Movie Review | Grandma (Lights, Camera, Action!)

By Freda Cooper 07.12.2015

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Grandma (UK Rating: 15)

Throughout her lengthy career, Lily Tomlin has always been something of a scene-stealer, from her TV breakthrough in the '60s in Rowan and Martin's Laugh-In, to appearances on The West Wing or, on the bigger screen, Robert Altman's Nashville and A Prairie Home Companion. However, it's only more recently that she's moved from being a supporting actress to taking the lead. If her latest film, Grandma, which is released on Friday, 11th December, is anything to go by, it's a shame she didn't do it a long time ago.

She plays the grandmother of the title - semi-retired poet Elle, who is reeling from a double emotional hammer blow: her long term partner has died, and her first relationship since then has hit the buffers. Then granddaughter Sage (Julia Garner) arrives on her doorstep with a problem that only $600 can put right. Having paid off all her debts and turned her credit cards into a wind chime, Elle is short of the readies, so the two have to take to the road to find others who can come up with the cash.

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This might be a road movie, but it's not Thelma and Louise. The action takes place in just one day and the pair doesn't travel far from home, making it a surprisingly disciplined piece of film making.  That discipline means there's no room for flabby plotting or rambling dialogue, and the whole thing works like clockwork. Director and writer, Paul Weitz, keeps an equally tight rein on his characters, as well: they are all there for a reason, even the unfortunate restaurant customer, desperate for hot sauce to go with her food!

Although there are two of them on the road, this is very much Elle's movie. To call her cranky is to put it mildly, but there's a good reason for her bad temper, and it's called grief. She's constantly reminded of her deceased partner by the name tattooed on her wrist, and her razor-sharp - and often foul - tongue is a defence mechanism to keep the world at arm's length. She doesn't care what people think of her or what she says, and certainly won't lower her voice in the coffee shop when it comes to discussing why Elle needs that $600. For all her anger, though, she will protect her granddaughter with her last breath. Weitz wrote the script "hearing Lily's voice," and it really shows. Tomlin carries the film with ease, relishing her savagely funny dialogue, yet displaying real compassion and a softer side that eventually catches up with both her and everybody else.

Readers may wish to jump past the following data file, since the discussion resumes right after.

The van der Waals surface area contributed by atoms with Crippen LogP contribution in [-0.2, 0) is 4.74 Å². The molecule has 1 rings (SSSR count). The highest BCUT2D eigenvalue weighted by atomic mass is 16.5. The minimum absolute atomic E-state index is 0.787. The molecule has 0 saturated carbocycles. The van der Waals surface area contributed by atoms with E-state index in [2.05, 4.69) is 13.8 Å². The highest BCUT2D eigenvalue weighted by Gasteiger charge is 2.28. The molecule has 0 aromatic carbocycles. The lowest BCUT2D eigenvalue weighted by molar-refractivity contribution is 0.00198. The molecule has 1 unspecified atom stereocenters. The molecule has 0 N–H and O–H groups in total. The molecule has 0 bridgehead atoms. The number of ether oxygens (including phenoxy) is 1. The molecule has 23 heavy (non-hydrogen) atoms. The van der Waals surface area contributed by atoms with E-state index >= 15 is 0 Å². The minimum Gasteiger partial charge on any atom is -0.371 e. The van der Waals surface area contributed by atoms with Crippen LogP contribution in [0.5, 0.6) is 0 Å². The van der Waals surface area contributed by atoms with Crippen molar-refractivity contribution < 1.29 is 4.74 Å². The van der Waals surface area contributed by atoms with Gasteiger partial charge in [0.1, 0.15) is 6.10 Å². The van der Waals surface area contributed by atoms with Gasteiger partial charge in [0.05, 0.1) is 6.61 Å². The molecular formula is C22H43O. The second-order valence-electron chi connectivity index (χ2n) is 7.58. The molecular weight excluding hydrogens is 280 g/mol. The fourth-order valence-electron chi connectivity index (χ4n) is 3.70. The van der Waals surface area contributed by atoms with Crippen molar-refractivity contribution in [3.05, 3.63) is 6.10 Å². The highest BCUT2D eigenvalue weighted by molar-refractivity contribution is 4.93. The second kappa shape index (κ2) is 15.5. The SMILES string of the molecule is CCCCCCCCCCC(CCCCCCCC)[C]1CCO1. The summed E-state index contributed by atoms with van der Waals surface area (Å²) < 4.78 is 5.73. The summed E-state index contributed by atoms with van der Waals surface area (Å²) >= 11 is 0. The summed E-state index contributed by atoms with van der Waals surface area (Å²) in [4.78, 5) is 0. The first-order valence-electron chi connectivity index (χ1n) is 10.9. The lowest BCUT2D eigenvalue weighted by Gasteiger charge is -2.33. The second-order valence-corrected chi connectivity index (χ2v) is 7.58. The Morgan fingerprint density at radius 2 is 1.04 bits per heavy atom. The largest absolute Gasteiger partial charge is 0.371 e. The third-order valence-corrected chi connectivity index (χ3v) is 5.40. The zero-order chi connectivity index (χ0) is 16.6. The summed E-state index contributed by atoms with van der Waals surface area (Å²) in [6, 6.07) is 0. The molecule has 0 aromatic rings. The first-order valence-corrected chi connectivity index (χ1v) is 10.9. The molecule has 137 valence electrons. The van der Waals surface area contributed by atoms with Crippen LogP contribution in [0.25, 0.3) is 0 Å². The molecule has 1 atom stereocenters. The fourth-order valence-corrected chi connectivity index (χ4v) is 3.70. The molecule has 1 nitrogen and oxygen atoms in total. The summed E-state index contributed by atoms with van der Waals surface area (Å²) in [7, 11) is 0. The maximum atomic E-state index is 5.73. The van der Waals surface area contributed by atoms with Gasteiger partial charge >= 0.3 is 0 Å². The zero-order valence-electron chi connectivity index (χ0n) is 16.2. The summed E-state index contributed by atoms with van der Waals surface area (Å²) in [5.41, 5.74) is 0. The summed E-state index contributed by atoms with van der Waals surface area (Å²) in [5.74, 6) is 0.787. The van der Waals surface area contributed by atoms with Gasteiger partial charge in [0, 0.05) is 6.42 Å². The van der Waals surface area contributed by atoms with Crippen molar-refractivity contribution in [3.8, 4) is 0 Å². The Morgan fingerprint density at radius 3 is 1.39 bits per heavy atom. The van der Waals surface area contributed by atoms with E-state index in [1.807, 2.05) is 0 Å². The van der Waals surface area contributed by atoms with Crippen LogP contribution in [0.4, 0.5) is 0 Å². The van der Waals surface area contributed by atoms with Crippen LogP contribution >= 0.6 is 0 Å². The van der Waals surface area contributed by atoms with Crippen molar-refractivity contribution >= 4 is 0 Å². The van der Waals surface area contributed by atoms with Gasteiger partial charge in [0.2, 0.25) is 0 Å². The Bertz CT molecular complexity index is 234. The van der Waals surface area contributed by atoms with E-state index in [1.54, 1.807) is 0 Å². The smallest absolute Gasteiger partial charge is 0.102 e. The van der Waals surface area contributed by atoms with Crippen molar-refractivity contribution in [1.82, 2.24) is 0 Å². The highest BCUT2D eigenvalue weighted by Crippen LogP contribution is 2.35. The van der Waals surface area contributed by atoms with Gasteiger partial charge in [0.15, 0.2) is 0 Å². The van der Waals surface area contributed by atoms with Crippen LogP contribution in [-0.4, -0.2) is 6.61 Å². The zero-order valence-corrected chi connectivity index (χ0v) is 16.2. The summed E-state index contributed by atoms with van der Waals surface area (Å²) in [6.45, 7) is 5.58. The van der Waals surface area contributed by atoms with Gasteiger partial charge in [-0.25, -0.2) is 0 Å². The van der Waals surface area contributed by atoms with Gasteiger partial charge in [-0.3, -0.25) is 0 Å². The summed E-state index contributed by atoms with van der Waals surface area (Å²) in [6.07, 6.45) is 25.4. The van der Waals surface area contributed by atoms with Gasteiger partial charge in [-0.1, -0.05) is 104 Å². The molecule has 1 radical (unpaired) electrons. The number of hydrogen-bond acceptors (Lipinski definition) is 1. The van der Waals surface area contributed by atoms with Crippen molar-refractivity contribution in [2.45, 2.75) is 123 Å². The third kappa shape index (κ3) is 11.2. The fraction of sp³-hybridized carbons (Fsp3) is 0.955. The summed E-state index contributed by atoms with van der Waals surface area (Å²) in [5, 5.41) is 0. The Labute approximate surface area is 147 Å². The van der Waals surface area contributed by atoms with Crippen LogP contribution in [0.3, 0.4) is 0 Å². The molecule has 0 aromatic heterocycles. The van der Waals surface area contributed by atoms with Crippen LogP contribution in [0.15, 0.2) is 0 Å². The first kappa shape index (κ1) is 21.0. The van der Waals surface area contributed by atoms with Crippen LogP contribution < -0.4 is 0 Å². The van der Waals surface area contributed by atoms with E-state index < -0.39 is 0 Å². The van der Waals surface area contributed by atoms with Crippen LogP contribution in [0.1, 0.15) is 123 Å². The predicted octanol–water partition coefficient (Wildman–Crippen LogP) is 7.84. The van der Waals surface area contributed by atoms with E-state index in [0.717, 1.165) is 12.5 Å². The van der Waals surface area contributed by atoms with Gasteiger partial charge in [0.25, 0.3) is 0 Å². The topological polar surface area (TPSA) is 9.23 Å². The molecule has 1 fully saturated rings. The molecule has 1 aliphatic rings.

This is, however, no one-woman film, as Tomlin is matched by a stand-out, one-scene performance from Sam Elliott as one of the potential sources of money. With that characteristic voice from the depth of his boots, he lives in a house festooned with photographs of all his previous wives and children, all of whom are numbered rather than named. The reason becomes clear as his story unfolds and becomes increasingly tragic. There are tears in his eyes as he slams the door and lumps in the throat all round.

Besides being sharply written and very funny, Grandma does something special in its portrayal of older people. There's none of the cosiness of The Best Exotic Marigold Hotel: here, the fact that Elle and her contemporaries are older is simply presented as a facet of their characters. Like the great Bette Davis once said, "Old age is no place for sissies."

Rated 8 out of 10

Great - Silver Award

Rated 8 out of 10
Grandma isn't just for a grey market; it's a genuinely funny comedy that alternates between the tart, the sweet, and the tragic. With its believable characters, all resplendent in their flaws, and humour rooted in reality, it is a truly grown up film, and something of a little gem.

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